I think of my grandmother for a while and finally, gather up the courage to speak to the elderly lady. ''How do you feel now that you are going to see your daughter again after three years of not knowing where she was?'' I ask.
She looks right past me and says nothing. I feel bruised. Maybe she does not like me for some reason.
Another lady notices the awkward moment and tells me that the lady I'm talking to is deaf and unable to speak. My heart sinks. How did this elderly woman cope with not being able to hear or speak in a refugee camp? What did she do to deserve all that?
Forty minutes later, we arrive at Nduta and converged at the Tanzania Red Cross office to plan on how to take them to their respective families.
We start by reuniting the family of five.
We then follow Keve, a four-year-old boy, who is reunited with his mother. Keve does not know that he has a younger brother. His younger brother starts to cry when he sees his mother run and embrace another child. I silently wonder how the relationship between Keve and the younger brother will be. How they will have to adjust to each other's presence, both wanting their mother's attention.
After Keve is reunited with his mother, we go to reunify Prencia, a four-year-old girl, with her mother.
According to Ene Abah, the ICRC Restoring Family Links delegate in our office in Kibondo town which is near the camps, the most rewarding part of her job is when a family is reunited.
''The emotions and the reactions are always priceless," she says. "It is impossible not to share in their joy. This might be work but seeing the work you've done yield fruit is a great feeling. Hearing stories of family separation is something difficult that I could never get used to. Working with refugees and displaced people who have experienced this makes me more conscious of how this could happen to anyone. I learn daily from them. Their dedication to working is incredible.''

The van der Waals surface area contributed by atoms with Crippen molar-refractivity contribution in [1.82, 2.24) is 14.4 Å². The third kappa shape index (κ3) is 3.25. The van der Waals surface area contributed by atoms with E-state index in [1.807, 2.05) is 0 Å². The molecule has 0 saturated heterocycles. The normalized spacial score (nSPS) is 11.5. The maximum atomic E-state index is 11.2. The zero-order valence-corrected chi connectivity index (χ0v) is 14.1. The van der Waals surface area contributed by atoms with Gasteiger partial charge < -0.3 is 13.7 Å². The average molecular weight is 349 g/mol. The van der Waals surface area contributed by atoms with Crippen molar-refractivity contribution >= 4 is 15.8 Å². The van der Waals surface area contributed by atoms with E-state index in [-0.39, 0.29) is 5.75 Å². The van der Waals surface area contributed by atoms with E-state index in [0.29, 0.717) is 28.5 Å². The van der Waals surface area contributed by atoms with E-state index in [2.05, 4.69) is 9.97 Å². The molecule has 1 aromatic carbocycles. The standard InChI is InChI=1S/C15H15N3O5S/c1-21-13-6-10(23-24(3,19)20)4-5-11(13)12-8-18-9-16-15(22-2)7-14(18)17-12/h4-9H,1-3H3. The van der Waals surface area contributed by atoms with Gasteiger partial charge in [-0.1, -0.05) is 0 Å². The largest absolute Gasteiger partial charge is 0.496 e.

Working to reunite families has helped Ene appreciate how one's action like memorizing a phone number or teaching children their parents' full names, phone numbers, and house addresses could make a huge difference.
How do we find separated loved ones?
The ICRC provides financial and technical support to the Tanzania Red Cross to make this happen. Together, we hold sessions and print posters that share information about the work that we do.
People looking for their loved ones visit the Tanzania Red Cross offices in the camps to find out how we can help. We register them by taking all the information we can. Details of where the missing person was last seen, where they lived, and any friends that might have been contacted – anything at all that could help with the search. We then use our Red Cross network to search for them. If we find them, we then work to reunify them, like in the case of these three families in western Tanzania.
I had mixed emotions as I got to bed that evening. I remembered the golden sparkle in Cecilia's eyes when she touched her daughter's face one more time. I remembered the elderly woman who could not hear or speak while the rest of the family were deep in chatter and laughter out of the joy of being together again. I heard Keve's one-year-old brother crying for attention when he saw his mother embracing another child.
Despite all this, I felt a great sense of satisfaction, a wonderful feeling which binds our colleagues around the world who work tirelessly each day to reunite loved ones who have been separated by conflict.